Saturday, November 9, 2013

Another World Is Possible: Marinaleda

I've been reading about Marinaleda for some time. A small village in the south of Spain, about 60 miles east of Seville, Marinaleda is a cooperative. A commune, a utopia, a socialist success story -- take your pick of terminology. The point is that it is a thriving community where everyone has a job, a home, a place in life. Poverty has been banished. There is no police force.

Yes, this place exists.

Marinaleda transformed itself in the 1970s. Under the leadership of its charismatic rabble-rouser and mayor, Juan Manuel Sánchez Gordillo, it has managed to avoid the high unemployment and disastrous economic conditions that exist in the rest of Spain.

Now, a new book has come out that traces Marinaleda's history. Called "The Village Against the World," it outlines the advantages -- and disadvantages -- of this remarkable village. According to this book review by Nomi Prins at Truthdig, author Dan Wilcox was fascinated by the place and wanted to dig more deeply into what makes it tick.
The current economic crisis has left Spain with 4 million empty homes, and ghost towns on the outskirts of Madrid. In contrast, “Marinaleda brims with excitement and festivity during its famous annual ferias and carnivals,” though most of the time, “it is incredibly peaceful.” No one there has experienced a foreclosure.
“Even before the crisis descended on Spain, the wealth gap in Andalusia was a chasm,” Hancox informs us. “It has been so forever. It is a region where mass rural pauperism exists alongside vast aristocratic estates—the latifundios. It’s an oft-repeated bit of southern rural mythology that you can walk all the way from Seville, the Andalusian capital, to the northern coast of Spain without ever leaving the land of the notorious Duchess of Alba, a woman thought to have more titles than anyone else in the world. While 22.5 percent of her fellow Spaniards survive on only €500 a month, the duquesa is estimated to be worth €3.2 billion—and still receives €3 million a year in EU farm subsidies.”
Well, wow, there's a shocker -- you mean the rich benefit more from government largesse than the poor? Gee, never heard that before! Why, it's the "free market" that confers wealth, right? Banks and their enormously wealthy owners don't get bailed out by government, do they? Nah, never happens.
Hancox recalls that Sánchez Gordillo once suggested to him that the House of Alba could invest their riches—from shares in banks and power companies as well as multimillion euro agriculture subsidies—to create jobs, but “they’ve never shown any interest in doing so.” It is not just the callousness of this inaction, but the bad economic sense that accompanies it, that so angered activists. If more people were employed, a more stable overall economic environment would arise—for everyone.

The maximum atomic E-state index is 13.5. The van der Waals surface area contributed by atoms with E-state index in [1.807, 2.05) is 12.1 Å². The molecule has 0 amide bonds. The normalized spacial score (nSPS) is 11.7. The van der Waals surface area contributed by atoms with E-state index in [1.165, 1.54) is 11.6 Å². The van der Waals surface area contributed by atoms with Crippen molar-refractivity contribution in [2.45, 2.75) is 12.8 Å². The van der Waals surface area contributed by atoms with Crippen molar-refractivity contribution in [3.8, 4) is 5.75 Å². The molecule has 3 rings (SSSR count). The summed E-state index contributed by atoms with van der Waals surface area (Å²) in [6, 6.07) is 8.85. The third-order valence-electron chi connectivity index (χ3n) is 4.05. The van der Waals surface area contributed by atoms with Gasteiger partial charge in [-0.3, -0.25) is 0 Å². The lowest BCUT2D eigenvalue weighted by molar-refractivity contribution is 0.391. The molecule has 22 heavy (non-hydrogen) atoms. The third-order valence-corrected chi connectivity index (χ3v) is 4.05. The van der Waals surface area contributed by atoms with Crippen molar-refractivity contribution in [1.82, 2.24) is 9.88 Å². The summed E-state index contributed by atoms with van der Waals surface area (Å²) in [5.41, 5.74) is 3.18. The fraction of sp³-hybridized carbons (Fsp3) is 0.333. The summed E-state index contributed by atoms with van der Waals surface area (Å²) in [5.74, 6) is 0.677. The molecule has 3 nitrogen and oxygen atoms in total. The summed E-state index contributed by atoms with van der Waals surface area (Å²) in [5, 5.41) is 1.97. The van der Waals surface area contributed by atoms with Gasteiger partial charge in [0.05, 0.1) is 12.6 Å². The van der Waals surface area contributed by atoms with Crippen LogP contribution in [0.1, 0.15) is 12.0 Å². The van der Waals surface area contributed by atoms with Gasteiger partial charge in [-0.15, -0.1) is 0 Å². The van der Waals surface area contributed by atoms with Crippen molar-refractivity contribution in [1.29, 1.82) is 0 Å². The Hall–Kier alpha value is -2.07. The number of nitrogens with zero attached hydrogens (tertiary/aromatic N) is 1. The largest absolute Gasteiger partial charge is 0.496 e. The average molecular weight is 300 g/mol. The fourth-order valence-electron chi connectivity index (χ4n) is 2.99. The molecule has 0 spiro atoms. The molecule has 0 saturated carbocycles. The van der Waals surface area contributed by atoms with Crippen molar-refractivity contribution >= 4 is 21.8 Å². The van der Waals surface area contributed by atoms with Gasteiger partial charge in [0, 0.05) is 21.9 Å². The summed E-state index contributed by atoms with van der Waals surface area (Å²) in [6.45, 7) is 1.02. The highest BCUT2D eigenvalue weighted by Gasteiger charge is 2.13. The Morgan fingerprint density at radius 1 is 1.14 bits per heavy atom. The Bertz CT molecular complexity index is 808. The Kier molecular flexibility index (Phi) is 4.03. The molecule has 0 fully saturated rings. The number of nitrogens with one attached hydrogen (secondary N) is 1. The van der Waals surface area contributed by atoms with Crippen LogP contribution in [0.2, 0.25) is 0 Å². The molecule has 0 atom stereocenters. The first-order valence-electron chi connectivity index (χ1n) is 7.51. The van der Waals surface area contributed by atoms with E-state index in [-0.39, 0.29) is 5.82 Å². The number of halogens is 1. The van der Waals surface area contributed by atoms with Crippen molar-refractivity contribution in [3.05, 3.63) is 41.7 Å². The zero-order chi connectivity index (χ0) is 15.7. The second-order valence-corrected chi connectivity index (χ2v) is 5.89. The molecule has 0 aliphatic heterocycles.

But when has common sense ever meant anything to our overlords? It's all about how much wealth they can stuff into their insatiable, gaping maws. So what if the economy collapses? They'll just retreat behind their gated communities with their armed guards while the little people riot and starve. Or so they think.

In Marinaleda, people decided to take things into their own hands, and not just metaphorically:
Finally in 1991, the slogan “the land belongs to the ones that work on it” was realized, as 1,200 hectares of land were expropriated from the Duke of Infantado and transformed into an agricultural cooperative, tending to labor-intensive root crops and olive groves, that provided every villager with work.
Can you imagine that happening in the U.S.?? Ha! People would be arrested and jailed so fast your head would spin. Environmental activists are being labeled "terrorists." And the persecution is increasing. Anti-fracking activists are being attacked merely for speech.

Yep, Land of the Free, all right. But I digress.

Back to Marinaleda:
If this book was simply a one-sided leftist yarn, it would be harder to believe, but Hancox is careful to depict the positives and negatives of the village, its philosophy, and its leadership.
External skeptics point out that nearly 70 percent of Marinaleda’s population lives off some form of subsidies from the EU, Spanish, or Andalusian government. Others argue that Sánchez Gordillo tolerates no dissent, and that locals disagreeing with him or his philosophies have had to move to nearby towns. As one villager told Hancox of Sánchez Gordillo, “If you are not on his side, that puts you on the right, that makes you a fascist—and you are attacked, insulted, and intimidated.” Hancox acknowledges that “unpicking the gossip from the facts is impossible,” but he concludes that whatever the concerns, elections are free and Sánchez Gordillo keeps winning them: “Again, and again, and again. He does so neither by slender, contestable margins, nor by margins so implausible that you’d be minded to send in UN election observers.” 
Why shouldn't the villagers get government subsidies?? The rich do. Reminds me of complaints in the U.S. -- all the outrage directed at the poor, while Jamie Dimon and Lloyd Blankfein and Warren Buffett and Rob Walton and their ilk suck up billions of dollars in tax loopholes and hand-outs, while their workers make minimum wage, and they preach to us about "hard work" and "American values." Without the dreaded government subsidizing and bailing out their sorry asses, they wouldn't be rich. That's the way capitalism works, that's the way it's always worked, and it's a farce to pretend that these people got rich all on their own.

I don't know if Marinaleda is possible everywhere. But I do know that the current system of global capitalism is crushing us. It's shitting on the planet and chewing up and spitting out millions of people. The only way to build a new way of life is by doing it. And we aren't going to do it by sitting back and waiting for crumbs from our corporate overlords.